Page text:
2.6. Stellar Collisions
There is a tight analogy between the tidal disruption of stars by the black hole and the disruption of two stars during a head-on collision. The factor = vcoll / v* (v* = 500km/s for a solar mass star) regulates the fate of collisions, and is equivalent to the factor of penetration of the star inside the tidal radius RT / rperi, where rperi is the pericenter of the stellar orbit.
Stellar collisions help to refill the loss-cone, although they flatten the stellar cusp (Rauch 1999). The collisions rate is comparable to the diffusion rate, that refill the central core.
It is now generally accepted that for low density nuclei, stellar evolution and tidal disruption is the main mechanism to bring matter to the black hole, and for high density nuclei, stellar collisions dominate the gas fueling. The evolution of the stellar density through these processes is then opposite, and accentuates the differences: - for n < 107 / pc3 the core then expands, due to heating that results from the settling of a small population of stars into orbits tightly bound to the black hole; - for n > 107 / pc3, the core shrinks due to the removal of kinetic energy by collisions. To give an order of magnitude, the nuclear density in our own Galaxy is estimated at 108 M / pc3 (Eckart et al 1993).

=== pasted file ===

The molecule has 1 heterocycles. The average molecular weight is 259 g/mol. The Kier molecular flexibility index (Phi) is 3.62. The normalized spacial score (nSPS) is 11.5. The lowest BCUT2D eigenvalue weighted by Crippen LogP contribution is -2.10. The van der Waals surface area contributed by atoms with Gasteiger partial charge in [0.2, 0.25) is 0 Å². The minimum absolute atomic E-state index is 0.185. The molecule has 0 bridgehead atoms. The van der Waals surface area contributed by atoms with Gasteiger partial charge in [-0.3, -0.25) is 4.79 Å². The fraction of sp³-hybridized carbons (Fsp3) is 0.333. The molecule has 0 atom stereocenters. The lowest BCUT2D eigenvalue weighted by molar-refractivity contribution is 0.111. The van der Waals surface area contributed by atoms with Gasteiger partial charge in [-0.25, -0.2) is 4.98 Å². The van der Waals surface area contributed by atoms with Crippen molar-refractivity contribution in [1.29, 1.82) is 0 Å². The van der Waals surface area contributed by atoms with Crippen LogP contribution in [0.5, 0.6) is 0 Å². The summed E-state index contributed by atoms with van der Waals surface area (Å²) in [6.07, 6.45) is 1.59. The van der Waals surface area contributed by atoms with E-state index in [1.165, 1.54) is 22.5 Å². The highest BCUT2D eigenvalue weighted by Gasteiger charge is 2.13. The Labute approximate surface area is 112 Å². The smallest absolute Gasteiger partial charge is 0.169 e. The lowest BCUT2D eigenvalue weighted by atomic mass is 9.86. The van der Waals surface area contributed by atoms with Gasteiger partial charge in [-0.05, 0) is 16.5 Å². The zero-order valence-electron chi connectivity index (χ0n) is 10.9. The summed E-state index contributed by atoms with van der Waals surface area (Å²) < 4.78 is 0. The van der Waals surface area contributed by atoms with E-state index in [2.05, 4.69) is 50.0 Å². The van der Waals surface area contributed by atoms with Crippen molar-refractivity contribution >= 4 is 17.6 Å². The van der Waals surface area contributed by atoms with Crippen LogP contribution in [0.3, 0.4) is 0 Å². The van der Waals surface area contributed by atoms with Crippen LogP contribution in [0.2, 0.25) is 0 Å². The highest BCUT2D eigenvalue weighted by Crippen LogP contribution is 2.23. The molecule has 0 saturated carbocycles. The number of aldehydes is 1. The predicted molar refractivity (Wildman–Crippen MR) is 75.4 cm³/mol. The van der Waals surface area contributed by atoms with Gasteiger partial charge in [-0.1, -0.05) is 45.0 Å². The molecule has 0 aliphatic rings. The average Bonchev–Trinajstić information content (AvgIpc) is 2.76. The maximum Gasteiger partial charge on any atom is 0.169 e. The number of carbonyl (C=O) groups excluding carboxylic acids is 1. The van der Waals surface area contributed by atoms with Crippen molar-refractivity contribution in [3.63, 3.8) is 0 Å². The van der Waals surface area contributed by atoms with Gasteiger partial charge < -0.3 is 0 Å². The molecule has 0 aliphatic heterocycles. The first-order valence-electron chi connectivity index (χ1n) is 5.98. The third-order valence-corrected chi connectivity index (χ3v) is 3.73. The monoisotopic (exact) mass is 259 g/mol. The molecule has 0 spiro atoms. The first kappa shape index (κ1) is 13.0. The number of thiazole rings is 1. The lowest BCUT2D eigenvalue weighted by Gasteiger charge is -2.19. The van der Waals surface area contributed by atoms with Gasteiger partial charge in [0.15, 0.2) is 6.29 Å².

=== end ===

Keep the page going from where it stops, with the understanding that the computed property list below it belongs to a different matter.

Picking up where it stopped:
These mechanisms produce differing power-law slopes in the resulting stellar density cusp surrounding the black hole, -7/4 and -1/2 for low- and high-density nuclei, respectively (Murphy et al 1991, Rauch 1999). In simulations however (Rauch 1999), collisions tend to produce a flat core, instead of r-1/2 law in Fokker-PLank studies, which imply isotropy (and are unable to treat sparse regions).
Finally, stellar collisions could explain both the high luminosities (up to 1045 ergs/s, Spitzer & Saslaw 1966, Colgate 1967), and the variability of some QSOs (~ 10yr scale) according to Courvoisier et al (1996), see figure 3.
Figure 3. Light curve produced by the energy released in star collisions, with a collision rate of = 12 collisions per yr, provided for instance by a star cluster of mass 107 M, a core radius of Rc = 0.001 pc, surrounding a black hole of mass 109 M (from Torricelli-Campioni et al 2000).
But still, even with collisions, the most active quasars requiring 100 M / yr remain to be fueled. May be the gas from stars disruption can be stored in a disk, and suddenly poured in a burst of activity ? (Shields & Wheeler 1978). There might be tight relations with nuclear starbursts (Norman & Scoville 1988, Perry 1992, Williams et al 1999).